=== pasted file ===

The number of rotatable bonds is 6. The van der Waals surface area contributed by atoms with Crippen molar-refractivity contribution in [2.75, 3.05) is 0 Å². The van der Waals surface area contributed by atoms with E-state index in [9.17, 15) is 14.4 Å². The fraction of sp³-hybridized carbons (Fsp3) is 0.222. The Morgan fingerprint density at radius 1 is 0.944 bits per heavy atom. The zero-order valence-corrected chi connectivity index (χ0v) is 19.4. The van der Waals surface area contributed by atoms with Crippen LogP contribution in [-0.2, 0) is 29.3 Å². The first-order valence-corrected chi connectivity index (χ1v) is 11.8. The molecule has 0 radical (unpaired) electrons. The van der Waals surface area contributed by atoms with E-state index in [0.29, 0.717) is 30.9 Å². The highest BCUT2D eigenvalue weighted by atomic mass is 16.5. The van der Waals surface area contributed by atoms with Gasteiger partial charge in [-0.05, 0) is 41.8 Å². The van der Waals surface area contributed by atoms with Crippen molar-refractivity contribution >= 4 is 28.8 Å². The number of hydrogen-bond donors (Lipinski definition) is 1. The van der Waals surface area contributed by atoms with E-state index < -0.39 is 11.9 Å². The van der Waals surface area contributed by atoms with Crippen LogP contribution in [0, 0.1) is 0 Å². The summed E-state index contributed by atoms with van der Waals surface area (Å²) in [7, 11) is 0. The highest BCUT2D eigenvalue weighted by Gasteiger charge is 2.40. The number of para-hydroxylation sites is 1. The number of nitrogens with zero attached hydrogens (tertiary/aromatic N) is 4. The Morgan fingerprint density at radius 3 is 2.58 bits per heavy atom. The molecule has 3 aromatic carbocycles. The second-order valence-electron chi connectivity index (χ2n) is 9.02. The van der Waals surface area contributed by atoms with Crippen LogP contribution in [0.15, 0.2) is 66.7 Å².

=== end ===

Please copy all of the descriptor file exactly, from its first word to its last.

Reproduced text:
The number of rotatable bonds is 6. The van der Waals surface area contributed by atoms with Crippen molar-refractivity contribution in [2.75, 3.05) is 0 Å². The van der Waals surface area contributed by atoms with E-state index in [9.17, 15) is 14.4 Å². The fraction of sp³-hybridized carbons (Fsp3) is 0.222. The Morgan fingerprint density at radius 1 is 0.944 bits per heavy atom. The zero-order valence-corrected chi connectivity index (χ0v) is 19.4. The van der Waals surface area contributed by atoms with Crippen LogP contribution in [-0.2, 0) is 29.3 Å². The first-order valence-corrected chi connectivity index (χ1v) is 11.8. The molecule has 0 radical (unpaired) electrons. The van der Waals surface area contributed by atoms with E-state index in [0.29, 0.717) is 30.9 Å². The highest BCUT2D eigenvalue weighted by atomic mass is 16.5. The van der Waals surface area contributed by atoms with Gasteiger partial charge in [-0.05, 0) is 41.8 Å². The van der Waals surface area contributed by atoms with Crippen molar-refractivity contribution >= 4 is 28.8 Å². The number of hydrogen-bond donors (Lipinski definition) is 1. The van der Waals surface area contributed by atoms with E-state index < -0.39 is 11.9 Å². The van der Waals surface area contributed by atoms with Crippen LogP contribution in [0, 0.1) is 0 Å². The summed E-state index contributed by atoms with van der Waals surface area (Å²) in [7, 11) is 0. The highest BCUT2D eigenvalue weighted by Gasteiger charge is 2.40. The number of para-hydroxylation sites is 1. The number of nitrogens with zero attached hydrogens (tertiary/aromatic N) is 4. The Morgan fingerprint density at radius 3 is 2.58 bits per heavy atom. The molecule has 3 aromatic carbocycles. The second-order valence-electron chi connectivity index (χ2n) is 9.02. The van der Waals surface area contributed by atoms with Crippen LogP contribution in [0.15, 0.2) is 66.7 Å².